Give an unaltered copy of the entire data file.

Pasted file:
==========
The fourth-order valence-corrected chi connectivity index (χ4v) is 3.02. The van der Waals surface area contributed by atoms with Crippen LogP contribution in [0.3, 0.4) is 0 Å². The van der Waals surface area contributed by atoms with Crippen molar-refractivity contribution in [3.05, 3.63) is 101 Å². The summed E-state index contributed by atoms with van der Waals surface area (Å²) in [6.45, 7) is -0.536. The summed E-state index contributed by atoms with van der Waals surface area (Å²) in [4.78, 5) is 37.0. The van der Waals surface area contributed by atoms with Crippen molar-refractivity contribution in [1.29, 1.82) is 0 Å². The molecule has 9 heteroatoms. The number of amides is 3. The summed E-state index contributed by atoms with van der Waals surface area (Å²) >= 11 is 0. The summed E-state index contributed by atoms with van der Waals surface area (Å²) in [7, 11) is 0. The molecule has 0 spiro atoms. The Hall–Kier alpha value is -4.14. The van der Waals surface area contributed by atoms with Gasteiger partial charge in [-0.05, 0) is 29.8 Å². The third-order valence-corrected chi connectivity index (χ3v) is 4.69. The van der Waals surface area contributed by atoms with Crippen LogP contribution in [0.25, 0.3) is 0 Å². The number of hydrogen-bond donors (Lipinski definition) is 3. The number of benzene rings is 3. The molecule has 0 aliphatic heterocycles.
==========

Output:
The fourth-order valence-corrected chi connectivity index (χ4v) is 3.02. The van der Waals surface area contributed by atoms with Crippen LogP contribution in [0.3, 0.4) is 0 Å². The van der Waals surface area contributed by atoms with Crippen molar-refractivity contribution in [3.05, 3.63) is 101 Å². The summed E-state index contributed by atoms with van der Waals surface area (Å²) in [6.45, 7) is -0.536. The summed E-state index contributed by atoms with van der Waals surface area (Å²) in [4.78, 5) is 37.0. The van der Waals surface area contributed by atoms with Crippen molar-refractivity contribution in [1.29, 1.82) is 0 Å². The molecule has 9 heteroatoms. The number of amides is 3. The summed E-state index contributed by atoms with van der Waals surface area (Å²) >= 11 is 0. The summed E-state index contributed by atoms with van der Waals surface area (Å²) in [7, 11) is 0. The molecule has 0 spiro atoms. The Hall–Kier alpha value is -4.14. The van der Waals surface area contributed by atoms with Gasteiger partial charge in [-0.05, 0) is 29.8 Å². The third-order valence-corrected chi connectivity index (χ3v) is 4.69. The van der Waals surface area contributed by atoms with Crippen LogP contribution in [0.25, 0.3) is 0 Å². The number of hydrogen-bond donors (Lipinski definition) is 3. The number of benzene rings is 3. The molecule has 0 aliphatic heterocycles.